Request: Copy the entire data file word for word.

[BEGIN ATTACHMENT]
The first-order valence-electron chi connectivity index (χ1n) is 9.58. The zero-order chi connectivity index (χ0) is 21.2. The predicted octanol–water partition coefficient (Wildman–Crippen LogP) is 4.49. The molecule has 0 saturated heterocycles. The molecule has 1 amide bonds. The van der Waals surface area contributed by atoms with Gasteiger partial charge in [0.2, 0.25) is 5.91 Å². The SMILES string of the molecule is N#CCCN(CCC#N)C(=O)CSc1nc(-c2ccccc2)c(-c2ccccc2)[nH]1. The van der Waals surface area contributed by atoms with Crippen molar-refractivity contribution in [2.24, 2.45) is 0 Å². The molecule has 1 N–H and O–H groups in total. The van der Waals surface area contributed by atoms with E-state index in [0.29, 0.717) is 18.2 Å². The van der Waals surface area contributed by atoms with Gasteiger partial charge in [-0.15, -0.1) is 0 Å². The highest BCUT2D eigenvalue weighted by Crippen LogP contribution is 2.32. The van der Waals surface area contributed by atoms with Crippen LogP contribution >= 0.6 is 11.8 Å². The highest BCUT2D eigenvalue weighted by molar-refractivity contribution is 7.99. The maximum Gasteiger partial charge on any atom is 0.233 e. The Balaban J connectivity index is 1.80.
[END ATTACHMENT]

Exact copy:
The first-order valence-electron chi connectivity index (χ1n) is 9.58. The zero-order chi connectivity index (χ0) is 21.2. The predicted octanol–water partition coefficient (Wildman–Crippen LogP) is 4.49. The molecule has 0 saturated heterocycles. The molecule has 1 amide bonds. The van der Waals surface area contributed by atoms with Gasteiger partial charge in [0.2, 0.25) is 5.91 Å². The SMILES string of the molecule is N#CCCN(CCC#N)C(=O)CSc1nc(-c2ccccc2)c(-c2ccccc2)[nH]1. The van der Waals surface area contributed by atoms with Crippen molar-refractivity contribution in [2.24, 2.45) is 0 Å². The molecule has 1 N–H and O–H groups in total. The van der Waals surface area contributed by atoms with E-state index in [0.29, 0.717) is 18.2 Å². The van der Waals surface area contributed by atoms with Gasteiger partial charge in [-0.15, -0.1) is 0 Å². The highest BCUT2D eigenvalue weighted by Crippen LogP contribution is 2.32. The van der Waals surface area contributed by atoms with Crippen LogP contribution >= 0.6 is 11.8 Å². The highest BCUT2D eigenvalue weighted by molar-refractivity contribution is 7.99. The maximum Gasteiger partial charge on any atom is 0.233 e. The Balaban J connectivity index is 1.80.